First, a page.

subassemblies in the air after a predetermined delay

sheltron; shiltron – a usually-circular formation of infantry, armed with very long lances, designed to thwart a cavalry charge

shepardize – eponym: to update a legal citation by finding later cases that cite that same citation

sheqel – Israeli currency: 100 agorot = 1 sheqel

sherbet, sherbert – Australian: an alcoholic beverage, esp. beer

Shermanesque (not in on-line dictionaries) – eponym: 1. of an absolute, unequivocal refusal to run for office 2. brutally thorough (of a conquest)

sherry – toponym a certain type of wine (named from the place where it was originally produced)

shibboleth – 1. a custom or practice that betrays one as an outsider 2. a word or phrase that marks a particular group; a catchword

shikari – a big-game hunter, or a guide for one

shikse; shikseh – Yiddish, disparaging: a non-jewish woman or girl

shillelagh – an Irish cudgel

shiltron – see sheltron

shire – a district roughly equivalent to a county

Shirley Temple (or ‘Shirley Temple cocktail’) – eponym: a nonalcoholic drink, for children who want to have a “cocktail” with the adults

shirty – Chiefly British: ill-tempered; angry: “He saw how shirty she was about it” (P.G. Wodehouse).
AHD’s etymology, a remarkable display of either innocence or prissiness, claims this is derived from “shirt”, as in keep one’s shirt on. I’d instead

suggest that the “r” is “shirty” is epenthetic.

shive – a broad bung hammered into a hole in the top of a cask

shlepper – a drag, a drip, a jerk, a maladroit performer; also, someone unkempt, untidy, run-down-at-the-heels

shmatte – Yiddish: a ragged garment (literally “rag”)

Shoah – the Holocaust of World War II

shoat – a young pig (just after weaning)

shoddy – badly made or done; also, vulgar and pretentious; also, amoral, sordid

shoo-in – a certain winner; one sure to succeed

short shrift – rapid and unsympathetic dismissal; curt treatment

short-short – an extremely brief short-story

shot-clog – the companion tolerated because he pays for the drinks

shower of shit, goes like a – Australian slang: really fast or impressive

shufti – UK; old-fashioned informal: a look, as: May I have a shufti at your paper?

shunamitism – rejuvenation of an old man by a young woman

shylock – eponym: offensive: a ruthless moneylender; a loan shark. verb: to lend money at exorbitant interest rates

shyster – eponym: an unscrupulous lawyer [tautological?]

sialagogue – something that promotes flow of saliva

sibyl – eponym: a female prophet

sic – Latin for ‘so’ or ‘thus’. Inserting [sic], into a quotation that has an error in it, indicates that the quoted material is being reproduced

accurately, and that the error is in the words quoted rather than in mis-quotation.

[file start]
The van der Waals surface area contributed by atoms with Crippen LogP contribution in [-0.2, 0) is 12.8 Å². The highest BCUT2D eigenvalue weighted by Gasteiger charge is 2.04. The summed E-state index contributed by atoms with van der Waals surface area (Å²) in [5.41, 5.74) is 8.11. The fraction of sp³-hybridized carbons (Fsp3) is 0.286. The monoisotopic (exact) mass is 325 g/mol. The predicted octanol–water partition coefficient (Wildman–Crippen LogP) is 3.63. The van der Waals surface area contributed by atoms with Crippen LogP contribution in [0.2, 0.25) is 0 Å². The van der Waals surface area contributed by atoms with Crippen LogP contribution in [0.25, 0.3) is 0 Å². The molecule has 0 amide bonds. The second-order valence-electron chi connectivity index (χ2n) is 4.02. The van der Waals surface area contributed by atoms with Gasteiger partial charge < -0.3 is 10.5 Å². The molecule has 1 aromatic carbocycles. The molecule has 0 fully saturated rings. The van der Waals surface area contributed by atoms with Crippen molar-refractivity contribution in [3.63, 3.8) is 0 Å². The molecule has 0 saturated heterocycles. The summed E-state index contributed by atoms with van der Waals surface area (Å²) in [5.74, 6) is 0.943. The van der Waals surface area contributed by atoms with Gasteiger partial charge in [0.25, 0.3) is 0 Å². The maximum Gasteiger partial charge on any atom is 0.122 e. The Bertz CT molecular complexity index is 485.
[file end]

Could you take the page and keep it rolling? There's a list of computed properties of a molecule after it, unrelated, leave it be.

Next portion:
sick puppy – orig. and chiefly U.S. 1. colloq.: a very ill person 2. slang: an abnormal, deviant, or deranged person

sierra – a range of mountains having an irregular or jagged profile

sight rhyme – see eye rhyme

sigmatism – defective pronunciation of s-sounds, sibilant sounds; intentional repetition of words with sibilant speech sounds, as in She sells sea-shells

silhouette – eponym: a profile or shadow-outline of the human figure, filled in of a dark color

silver-tongued (also here) – with the power of fluent and persuasive speech; eloquent

simoleon – slang, old-fashioned: a dollar

Simon Legree – eponym: a brutal taskmaster

simony – eponym: the buying or selling of a church office, privilege or service; for example, accepting a fee for performing a baptism

simper – to smile in a silly, self-conscious, often coy manner

sinciput – the forehead (also, the upper half of the skull)

sine qua non – an indispensable condition

singerie a painting showing monkeys in human clothes1

singerie – a painting showing monkeys in human clothes, engaged in human activities

singerie a painting showing monkeys in human clothes2 singerie a painting showing monkeys in human clothes3

singerie a painting showing monkeys in human clothes4 singerie a painting showing monkeys in human clothes5

singerie a painting showing monkeys in human clothes6 singerie a painting showing monkeys in human clothes7

single-varietal – beer made using just one variety of hop

SIP (knitting) – Sock In Progress

siren – eponym: a dangerously fascinating woman. Usually used in the phrase siren song – an enticing plea or appeal, esp. one that is deceptively

alluring. (after women in Homer’s Odyssey, whose beautiful singing tempted sailors to sail toward them into dangerous, fatal waters.)

siriasis – sunstroke; sudden prostration from exposure to the sun or excessive heat. also, a sunbath

sise – the number 6 on dice

sistrum – an ancient percussion instrument (still used in Nubia) of metal rods or loops attached to a metal frame.

Sisyphean – eponym: endlessly laborious or futile

Sitzfleisch – the ability to endure or persist in some activity [Characteristically German?]

skean-dhu; sgian-dhu – a small black-hilted dagger tucked into the top of a man’s knee sock in Scottish Highland dress

skedaddle – to leave hastily; scram

skein – a flight of wild fowl

skep – an old-style beehive: dome-shaped, and made of straw or wicker